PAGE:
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This post wasn't created for me to get approval from strangers if I should manage some of my mothers savings.

I think the harshness of some of the responses is because they see you making a potentially huge mistake. They might be wrong, but you should consider that they might be right.

If you mother is not in the market and has total savings of $25,000, then it is likely that she is not used to the gyrations that can ensue, and that's the quickest way to get chased out of the market with a loss. That would be particularly bad news for someone with so little to start with.

That might not come true, but what happens if something happens (she loses her job, say) and needs some of that money to pay bills - and it just happens that people losing their jobs and the market going down often happen at the same time. Now she has a serious need for savings, and there's only $12,000 in the pot.

You may have other contingencies in mind (like you helping her out or whatever) and none of us know that, but it is an issue that should be considered. General advice is to have a minimum of three months, and preferably six months savings in cash for such times.

If you want to get her into stocks, you can get stable dividend payers with a decent return, maybe 4% or more. On $25,000, that's another $1,000 a year instead of $85, and yes, that's something to think about. (Heck, you can get over 6% with a few like AT&T or Altria (Philip Morris) but both have risks. Actually, they all have risks, just look at what happened to that great 'widows & orphans' stock: GE.)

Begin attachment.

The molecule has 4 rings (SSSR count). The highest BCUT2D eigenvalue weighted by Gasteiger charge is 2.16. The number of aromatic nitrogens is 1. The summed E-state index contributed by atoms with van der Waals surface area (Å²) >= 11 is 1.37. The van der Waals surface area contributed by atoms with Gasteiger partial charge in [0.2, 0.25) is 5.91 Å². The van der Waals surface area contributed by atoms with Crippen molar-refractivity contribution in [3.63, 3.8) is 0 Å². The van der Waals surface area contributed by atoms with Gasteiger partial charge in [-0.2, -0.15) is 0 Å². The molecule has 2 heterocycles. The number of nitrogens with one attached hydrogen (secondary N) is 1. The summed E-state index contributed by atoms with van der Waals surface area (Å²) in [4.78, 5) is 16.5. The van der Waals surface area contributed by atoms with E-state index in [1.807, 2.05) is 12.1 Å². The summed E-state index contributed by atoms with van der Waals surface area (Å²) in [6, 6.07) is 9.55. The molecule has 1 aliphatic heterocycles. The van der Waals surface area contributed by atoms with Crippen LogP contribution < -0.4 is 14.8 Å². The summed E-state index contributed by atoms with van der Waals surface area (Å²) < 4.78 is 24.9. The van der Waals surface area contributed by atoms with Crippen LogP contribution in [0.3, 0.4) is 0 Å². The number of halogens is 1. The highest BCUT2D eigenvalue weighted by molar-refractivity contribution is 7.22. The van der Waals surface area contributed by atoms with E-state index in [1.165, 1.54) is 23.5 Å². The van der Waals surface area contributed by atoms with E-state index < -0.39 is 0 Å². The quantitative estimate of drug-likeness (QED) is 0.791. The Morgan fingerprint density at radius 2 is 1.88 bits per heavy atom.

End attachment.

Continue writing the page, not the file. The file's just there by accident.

You can mitigate the chances of a GE by buying a dividend oriented mutual fund, or better, a dividend ETF (type 'dividend etf' into Google for an education.)

Finally, I'll just say that "three years experience" is a trifle, it's close to nothing, and you should not overestimate your ability in this regard, particularly with someone else's money, particularly if that someone else doesn't have a lot and you are taking charge of all of it. That's not being snarky to you, it's just the plain truth.

Which brings me full circle. Don't be offended that people have reacted as they have. Perhaps some of their choice of words could be better, but they have had these reactions for the same reason you would if your 10-year-old decided to barber the dog. It might come out great, but the chances are not wonderful and the risk is quite great.

You might also consider some good quality corporate bonds, usually sold in increments of $1,000 or more (sometimes much more.) Like stocks they can go up and down in value if you need to cash out early, but if you can hold them to term (assuming the company/municipality/government doesn't go bankrupt) then your capital is returned and you get a predictable interest payment.
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